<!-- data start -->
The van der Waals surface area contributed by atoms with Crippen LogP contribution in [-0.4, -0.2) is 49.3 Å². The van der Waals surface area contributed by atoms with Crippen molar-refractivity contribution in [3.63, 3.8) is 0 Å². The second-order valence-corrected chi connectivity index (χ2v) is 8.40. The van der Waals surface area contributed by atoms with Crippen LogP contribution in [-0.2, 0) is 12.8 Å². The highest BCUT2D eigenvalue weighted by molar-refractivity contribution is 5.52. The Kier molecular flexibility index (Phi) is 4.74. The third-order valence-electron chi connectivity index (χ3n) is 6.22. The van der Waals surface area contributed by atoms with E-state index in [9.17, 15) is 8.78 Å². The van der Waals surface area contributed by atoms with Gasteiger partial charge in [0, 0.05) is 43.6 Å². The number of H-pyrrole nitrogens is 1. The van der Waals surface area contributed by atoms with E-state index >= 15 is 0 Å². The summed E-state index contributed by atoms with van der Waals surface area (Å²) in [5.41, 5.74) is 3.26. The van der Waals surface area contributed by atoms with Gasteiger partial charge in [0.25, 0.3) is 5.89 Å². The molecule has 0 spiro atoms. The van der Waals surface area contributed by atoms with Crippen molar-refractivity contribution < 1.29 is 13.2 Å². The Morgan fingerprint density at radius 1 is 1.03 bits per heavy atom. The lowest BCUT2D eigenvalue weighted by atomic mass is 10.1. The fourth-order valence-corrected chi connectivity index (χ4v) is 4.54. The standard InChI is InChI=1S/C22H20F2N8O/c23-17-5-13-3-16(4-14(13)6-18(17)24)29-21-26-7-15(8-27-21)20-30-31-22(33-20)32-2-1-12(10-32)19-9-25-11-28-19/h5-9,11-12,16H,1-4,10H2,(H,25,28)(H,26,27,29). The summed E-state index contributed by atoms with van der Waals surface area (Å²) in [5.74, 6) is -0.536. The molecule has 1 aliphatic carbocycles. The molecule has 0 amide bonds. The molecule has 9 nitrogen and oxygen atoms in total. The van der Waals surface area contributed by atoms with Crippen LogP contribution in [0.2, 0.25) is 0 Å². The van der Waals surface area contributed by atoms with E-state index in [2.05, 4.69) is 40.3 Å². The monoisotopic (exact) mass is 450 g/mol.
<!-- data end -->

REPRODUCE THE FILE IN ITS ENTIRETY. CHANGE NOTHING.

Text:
The van der Waals surface area contributed by atoms with Crippen LogP contribution in [-0.4, -0.2) is 49.3 Å². The van der Waals surface area contributed by atoms with Crippen molar-refractivity contribution in [3.63, 3.8) is 0 Å². The second-order valence-corrected chi connectivity index (χ2v) is 8.40. The van der Waals surface area contributed by atoms with Crippen LogP contribution in [-0.2, 0) is 12.8 Å². The highest BCUT2D eigenvalue weighted by molar-refractivity contribution is 5.52. The Kier molecular flexibility index (Phi) is 4.74. The third-order valence-electron chi connectivity index (χ3n) is 6.22. The van der Waals surface area contributed by atoms with E-state index in [9.17, 15) is 8.78 Å². The van der Waals surface area contributed by atoms with Gasteiger partial charge in [0, 0.05) is 43.6 Å². The number of H-pyrrole nitrogens is 1. The van der Waals surface area contributed by atoms with E-state index >= 15 is 0 Å². The summed E-state index contributed by atoms with van der Waals surface area (Å²) in [5.41, 5.74) is 3.26. The van der Waals surface area contributed by atoms with Gasteiger partial charge in [0.25, 0.3) is 5.89 Å². The molecule has 0 spiro atoms. The van der Waals surface area contributed by atoms with Crippen molar-refractivity contribution < 1.29 is 13.2 Å². The Morgan fingerprint density at radius 1 is 1.03 bits per heavy atom. The lowest BCUT2D eigenvalue weighted by atomic mass is 10.1. The fourth-order valence-corrected chi connectivity index (χ4v) is 4.54. The standard InChI is InChI=1S/C22H20F2N8O/c23-17-5-13-3-16(4-14(13)6-18(17)24)29-21-26-7-15(8-27-21)20-30-31-22(33-20)32-2-1-12(10-32)19-9-25-11-28-19/h5-9,11-12,16H,1-4,10H2,(H,25,28)(H,26,27,29). The summed E-state index contributed by atoms with van der Waals surface area (Å²) in [5.74, 6) is -0.536. The molecule has 1 aliphatic carbocycles. The molecule has 0 amide bonds. The molecule has 9 nitrogen and oxygen atoms in total. The van der Waals surface area contributed by atoms with Crippen LogP contribution in [0.2, 0.25) is 0 Å². The van der Waals surface area contributed by atoms with E-state index in [2.05, 4.69) is 40.3 Å². The monoisotopic (exact) mass is 450 g/mol.